Oregon State University College of Pharmacy scientists have demonstrated in animal models the possibility of using lipid nanoparticles and messenger RNA, the technology underlying COVID-19 vaccines, to treat blindness associated with a rare genetic condition.
Researchers have developed nanoparticles that are able to penetrate the neural retina and deliver messenger RNA to the photoreceptor cells whose proper function makes vision possible.
The study, which was led by Oregon State University Associate Professor of Pharmaceutical Sciences Gaurav Sahi, Oregon State doctoral student Marco Herrera-Barrera, and Oregon Health & Science University Associate Professor of Ophthalmology Rene Ryals, is published today in Science Advances.
The scientists overcame what had been the main limitation of using lipid nanoparticles, or LNPs, to transport genetic material for the purpose of vision therapy — getting it to the back of the eye, where the retina is located.
Lipids are fatty acids and similar organic compounds including many natural oils and waxes. Nanoparticles are small pieces of material ranging in size from one to 100 billionths of a meter. Messenger RNA delivers instructions to cells to make a specific protein.
With coronavirus vaccines, mRNA carried by LNPs instructs cells to make a harmless piece of the virus spike protein, which triggers an immune response from the body. As a treatment for visual impairment caused by inherited retinal degeneration, or IRD, the mRNA would instruct photoreceptor cells — defective due to a genetic mutation — to manufacture proteins needed for vision.
IRD includes a group of disorders of varying severity and prevalence affecting about one in every few thousand people worldwide.
The scientists showed, in research involving mice and non-human primates, that LNPs equipped with peptides were able to pass through barriers in the eye and reach the neural retina — where light is converted into electrical signals that the brain converts into images.
“We identified a new group of peptides that can reach the back of the eye,” said Sahi. “We used these peptides to act as zip codes to deliver nanoparticles carrying genetic material to the intended address within the eye.”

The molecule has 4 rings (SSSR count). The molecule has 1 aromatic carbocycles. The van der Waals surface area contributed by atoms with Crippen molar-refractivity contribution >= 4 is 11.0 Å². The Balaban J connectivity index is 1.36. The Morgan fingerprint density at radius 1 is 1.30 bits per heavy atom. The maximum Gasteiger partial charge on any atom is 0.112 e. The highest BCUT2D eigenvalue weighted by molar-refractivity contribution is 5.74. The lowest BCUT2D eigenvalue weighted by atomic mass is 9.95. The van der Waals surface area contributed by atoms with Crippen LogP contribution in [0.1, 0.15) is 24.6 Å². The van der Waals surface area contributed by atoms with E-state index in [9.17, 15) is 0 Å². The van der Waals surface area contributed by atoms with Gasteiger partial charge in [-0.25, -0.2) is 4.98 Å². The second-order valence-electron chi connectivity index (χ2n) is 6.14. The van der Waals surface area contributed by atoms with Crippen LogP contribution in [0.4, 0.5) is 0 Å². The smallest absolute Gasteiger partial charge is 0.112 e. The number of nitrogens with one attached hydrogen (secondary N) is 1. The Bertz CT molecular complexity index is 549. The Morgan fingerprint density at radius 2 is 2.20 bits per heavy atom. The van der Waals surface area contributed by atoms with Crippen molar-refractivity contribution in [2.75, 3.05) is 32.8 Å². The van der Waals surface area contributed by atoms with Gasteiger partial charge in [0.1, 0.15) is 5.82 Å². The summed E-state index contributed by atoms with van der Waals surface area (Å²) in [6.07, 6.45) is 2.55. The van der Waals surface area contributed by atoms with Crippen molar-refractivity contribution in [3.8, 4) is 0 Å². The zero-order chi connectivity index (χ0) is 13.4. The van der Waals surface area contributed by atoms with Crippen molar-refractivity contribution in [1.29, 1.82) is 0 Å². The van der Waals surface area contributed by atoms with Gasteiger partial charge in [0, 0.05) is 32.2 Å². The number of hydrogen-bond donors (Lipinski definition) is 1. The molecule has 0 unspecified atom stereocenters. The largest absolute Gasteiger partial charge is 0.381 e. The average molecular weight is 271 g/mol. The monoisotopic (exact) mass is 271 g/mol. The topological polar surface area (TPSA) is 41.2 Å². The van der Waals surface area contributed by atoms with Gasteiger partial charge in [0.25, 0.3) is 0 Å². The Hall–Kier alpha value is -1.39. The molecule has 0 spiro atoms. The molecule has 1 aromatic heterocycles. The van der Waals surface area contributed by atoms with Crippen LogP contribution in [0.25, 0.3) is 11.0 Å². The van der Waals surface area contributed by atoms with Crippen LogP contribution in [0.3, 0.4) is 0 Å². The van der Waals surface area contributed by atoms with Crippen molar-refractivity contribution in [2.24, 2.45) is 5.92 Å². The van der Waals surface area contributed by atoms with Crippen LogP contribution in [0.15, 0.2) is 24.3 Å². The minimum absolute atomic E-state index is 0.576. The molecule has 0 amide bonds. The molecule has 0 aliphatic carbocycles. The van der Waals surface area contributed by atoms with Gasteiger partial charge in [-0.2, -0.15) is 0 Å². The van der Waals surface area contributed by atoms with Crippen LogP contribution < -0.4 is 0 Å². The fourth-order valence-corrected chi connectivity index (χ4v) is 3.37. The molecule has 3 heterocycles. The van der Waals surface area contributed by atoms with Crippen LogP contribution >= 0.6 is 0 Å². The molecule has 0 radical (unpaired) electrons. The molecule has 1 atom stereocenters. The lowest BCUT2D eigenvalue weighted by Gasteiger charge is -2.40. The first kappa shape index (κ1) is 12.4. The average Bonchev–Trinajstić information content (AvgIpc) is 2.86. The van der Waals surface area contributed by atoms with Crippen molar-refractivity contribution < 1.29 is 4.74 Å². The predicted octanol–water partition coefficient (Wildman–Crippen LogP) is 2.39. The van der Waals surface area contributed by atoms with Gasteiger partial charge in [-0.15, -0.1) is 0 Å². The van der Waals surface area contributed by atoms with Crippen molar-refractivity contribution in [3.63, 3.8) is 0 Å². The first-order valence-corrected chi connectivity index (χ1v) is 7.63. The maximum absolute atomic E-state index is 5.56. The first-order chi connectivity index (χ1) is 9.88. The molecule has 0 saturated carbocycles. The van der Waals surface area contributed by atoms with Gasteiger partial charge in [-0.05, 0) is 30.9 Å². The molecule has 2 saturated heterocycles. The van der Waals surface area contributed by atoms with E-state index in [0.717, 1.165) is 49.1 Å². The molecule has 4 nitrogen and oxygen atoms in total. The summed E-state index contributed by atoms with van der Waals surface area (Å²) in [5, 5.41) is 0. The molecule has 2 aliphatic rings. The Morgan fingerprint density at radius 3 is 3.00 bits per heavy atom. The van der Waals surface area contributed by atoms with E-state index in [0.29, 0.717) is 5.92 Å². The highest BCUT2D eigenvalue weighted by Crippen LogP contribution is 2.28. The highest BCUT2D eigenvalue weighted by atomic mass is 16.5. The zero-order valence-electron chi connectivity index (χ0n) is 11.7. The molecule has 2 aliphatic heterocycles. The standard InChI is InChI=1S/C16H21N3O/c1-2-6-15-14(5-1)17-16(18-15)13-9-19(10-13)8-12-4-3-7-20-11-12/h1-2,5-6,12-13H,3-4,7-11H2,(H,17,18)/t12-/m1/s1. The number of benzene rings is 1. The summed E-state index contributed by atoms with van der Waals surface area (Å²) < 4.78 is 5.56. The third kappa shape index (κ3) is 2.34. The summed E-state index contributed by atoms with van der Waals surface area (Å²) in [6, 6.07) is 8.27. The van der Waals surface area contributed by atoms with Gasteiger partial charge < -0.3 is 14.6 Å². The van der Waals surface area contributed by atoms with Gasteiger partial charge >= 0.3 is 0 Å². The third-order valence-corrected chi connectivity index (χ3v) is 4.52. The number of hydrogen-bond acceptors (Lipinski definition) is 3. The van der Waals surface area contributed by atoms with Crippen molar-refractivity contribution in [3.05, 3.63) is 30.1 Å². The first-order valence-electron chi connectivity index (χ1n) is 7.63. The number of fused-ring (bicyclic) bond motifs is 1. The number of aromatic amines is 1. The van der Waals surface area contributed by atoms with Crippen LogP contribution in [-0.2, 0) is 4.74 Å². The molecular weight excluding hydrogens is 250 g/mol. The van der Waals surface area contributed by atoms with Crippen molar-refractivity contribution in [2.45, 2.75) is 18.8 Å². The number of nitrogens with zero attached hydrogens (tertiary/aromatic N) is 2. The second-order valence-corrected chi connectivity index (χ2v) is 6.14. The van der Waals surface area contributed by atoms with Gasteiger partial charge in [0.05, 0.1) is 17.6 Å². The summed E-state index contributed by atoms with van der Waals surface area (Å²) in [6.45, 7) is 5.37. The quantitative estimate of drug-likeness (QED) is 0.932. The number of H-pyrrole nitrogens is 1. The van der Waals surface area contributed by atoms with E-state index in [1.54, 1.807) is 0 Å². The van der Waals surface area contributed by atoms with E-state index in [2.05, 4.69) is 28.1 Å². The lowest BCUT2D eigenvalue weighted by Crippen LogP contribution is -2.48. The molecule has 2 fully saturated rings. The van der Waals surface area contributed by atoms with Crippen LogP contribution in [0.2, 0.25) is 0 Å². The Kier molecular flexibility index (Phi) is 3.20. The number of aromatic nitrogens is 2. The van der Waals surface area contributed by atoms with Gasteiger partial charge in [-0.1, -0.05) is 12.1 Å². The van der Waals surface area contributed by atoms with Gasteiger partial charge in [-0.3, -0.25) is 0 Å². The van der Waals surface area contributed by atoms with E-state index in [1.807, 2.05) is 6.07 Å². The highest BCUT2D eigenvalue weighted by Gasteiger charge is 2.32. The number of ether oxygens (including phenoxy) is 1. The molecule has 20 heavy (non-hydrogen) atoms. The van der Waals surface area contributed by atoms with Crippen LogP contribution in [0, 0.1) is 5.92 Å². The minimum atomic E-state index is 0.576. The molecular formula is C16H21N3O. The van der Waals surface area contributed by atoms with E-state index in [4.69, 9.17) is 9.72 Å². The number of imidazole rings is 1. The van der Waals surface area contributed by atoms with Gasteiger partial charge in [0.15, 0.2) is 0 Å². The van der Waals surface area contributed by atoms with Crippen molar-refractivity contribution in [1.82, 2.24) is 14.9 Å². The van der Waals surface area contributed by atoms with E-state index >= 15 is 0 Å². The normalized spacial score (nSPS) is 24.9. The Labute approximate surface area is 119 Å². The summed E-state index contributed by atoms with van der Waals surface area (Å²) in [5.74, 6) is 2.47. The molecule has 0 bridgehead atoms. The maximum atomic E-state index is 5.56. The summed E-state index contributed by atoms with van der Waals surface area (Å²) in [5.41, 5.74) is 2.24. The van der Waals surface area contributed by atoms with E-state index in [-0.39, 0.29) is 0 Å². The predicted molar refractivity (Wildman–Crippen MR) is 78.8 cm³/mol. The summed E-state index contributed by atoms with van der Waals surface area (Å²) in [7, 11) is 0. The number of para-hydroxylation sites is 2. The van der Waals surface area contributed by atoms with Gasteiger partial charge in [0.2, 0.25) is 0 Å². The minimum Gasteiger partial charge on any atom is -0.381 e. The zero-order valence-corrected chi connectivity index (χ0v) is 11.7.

“The peptides we discovered can be used to target ligands directly associated with RNA silencing, small molecules for therapy or as imaging probes,” added Herrera-Barrera.
Sahay and Ryals have received a $3.2 million grant from the National Eye Institute to further study the promise of lipid nanoparticles in treating hereditary blindness. They will lead research in using LNPs to deliver a gene-editing tool that can delete bad genes in photoreceptor cells and replace them with properly functioning genes.
The research aims to develop solutions to the limitations associated with the current primary means of delivering gene editing: a type of virus known as an adeno-associated virus, or AAV.
“AAVs have a limited encapsulation capacity compared to LNPs and can stimulate an immune system response,” Sahi said. “It also does not do fantastically well at continuing to express enzymes that the editing tool uses as molecular scissors to make cuts in the DNA to be edited. We hope to use what we have learned so far about LNPs to develop an improved gene editor delivery system.”
The peptide-guided LNP study was funded by the National Institutes of Health. Also involved in the research for Oregon State were College of Pharmacy faculty Ole Taratola and Conroy Sun, postdoctoral researchers Milan Gautam and Mohit Gupta, doctoral students Anthony Guzik and Madeline Landry, research assistant Chris Acosta, and undergraduate Nick Giacomeno, a bioengineering student in the college. of engineering who graduated in 2020.
Source: Oregon State University